Fuel management continued in Helliwell last fall and winter
By Chris Junck, Taylor’s Checkerspot Butterfly Recovery Project Team
Last fall and winter BC Parks continued a multi-year project to meet fuel management and ecological restoration objectives in Helliwell Provincial Park. The focus is on reducing wildfire fuels by selectively removing small diameter dead and dying trees and manually thinning dead branches below three metres from the ground. The target trees are Douglas-fir and shore pine along the coastline trail east towards St. Johns Point. On site pile burning is used to dispose of thinning debris. Eight burn piles were planted and seeded to enhance ecological values for the second time in the fall of 2022: three by Hornby Island elementary school students and five by Satinflower Nurseries. The areas are recovering well. This year, work was completed by February 15, before Taylor’s checkerspot butterfly larvae emerged from their winter diapause.
On October 27, 2022, BC Parks representatives Derek Moore, Erica McClaren, and Stephanie Govier met with members of the Hornby Island Provincial Parks Committee, Conservancy Hornby Island and Hornby Island Natural History Centre, Ilze Raudzins and Neil Wilson. They toured the treatment zone adjacent to the coastline trail and discussed the fuel management and habitat restoration work.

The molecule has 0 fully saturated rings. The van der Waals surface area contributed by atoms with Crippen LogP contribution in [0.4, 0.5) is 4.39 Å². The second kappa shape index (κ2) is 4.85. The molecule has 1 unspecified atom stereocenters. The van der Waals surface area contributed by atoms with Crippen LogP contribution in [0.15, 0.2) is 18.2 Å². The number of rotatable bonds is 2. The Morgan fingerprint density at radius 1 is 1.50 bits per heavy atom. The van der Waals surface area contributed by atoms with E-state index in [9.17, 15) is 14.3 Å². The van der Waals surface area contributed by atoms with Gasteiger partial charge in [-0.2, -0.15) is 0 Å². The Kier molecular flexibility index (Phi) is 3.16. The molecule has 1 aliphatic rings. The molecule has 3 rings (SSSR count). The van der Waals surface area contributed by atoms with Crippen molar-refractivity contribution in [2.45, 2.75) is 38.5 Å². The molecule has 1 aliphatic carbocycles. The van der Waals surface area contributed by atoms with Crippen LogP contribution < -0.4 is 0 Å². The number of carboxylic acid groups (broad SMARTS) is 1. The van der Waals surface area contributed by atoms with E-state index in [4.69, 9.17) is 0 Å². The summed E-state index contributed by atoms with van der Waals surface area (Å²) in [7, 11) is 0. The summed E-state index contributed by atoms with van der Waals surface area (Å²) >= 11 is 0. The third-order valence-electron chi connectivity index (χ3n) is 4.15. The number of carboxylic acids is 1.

“We’re taking a gradual approach so that iconic trees and important species such as Garry oak, juniper and arbutus will not be negatively impacted,” said area supervisor Derek Moore. Conservation coordinator Stephanie Govier added, “this work will support and enhance the coastal bluff ecosystem and is intended to benefit endangered Taylor’s checkerspot butterflies and other species.”
The project is guided by the Helliwell Provincial Park Ecosystem Based Plan (2001) and Helliwell Provincial Park Wildfire Threat Assessment and Fuel Management Prescription (2021).
Small Garry oak seedlings have been identified along the trail where fuel management activities are occurring and some of these will be fenced to protect them from deer browse and monitored by Conservancy Hornby Island.
The Taylor’s Checkerspot Butterfly Recovery Project Team and BC Parks thank the Cowichan Tribes, Halalt, Homalco, K’ómoks, Lake Cowichan, Lyackson, Penelakut, Qualicum, Snaw’Naw’As, Stz’uminus, Tla’amin, We Wai Kai, and We Wai Kum First Nations, for allowing us to restore ecosystems in their traditional territories. Thanks to Ilze Raudzins and Neil Wilson for their insightful comments and questions during the October information session in Helliwell Provincial Park.
Find out more about fuel management or other aspects of the Helliwell Provincial Park Ecosystem Based Plan here.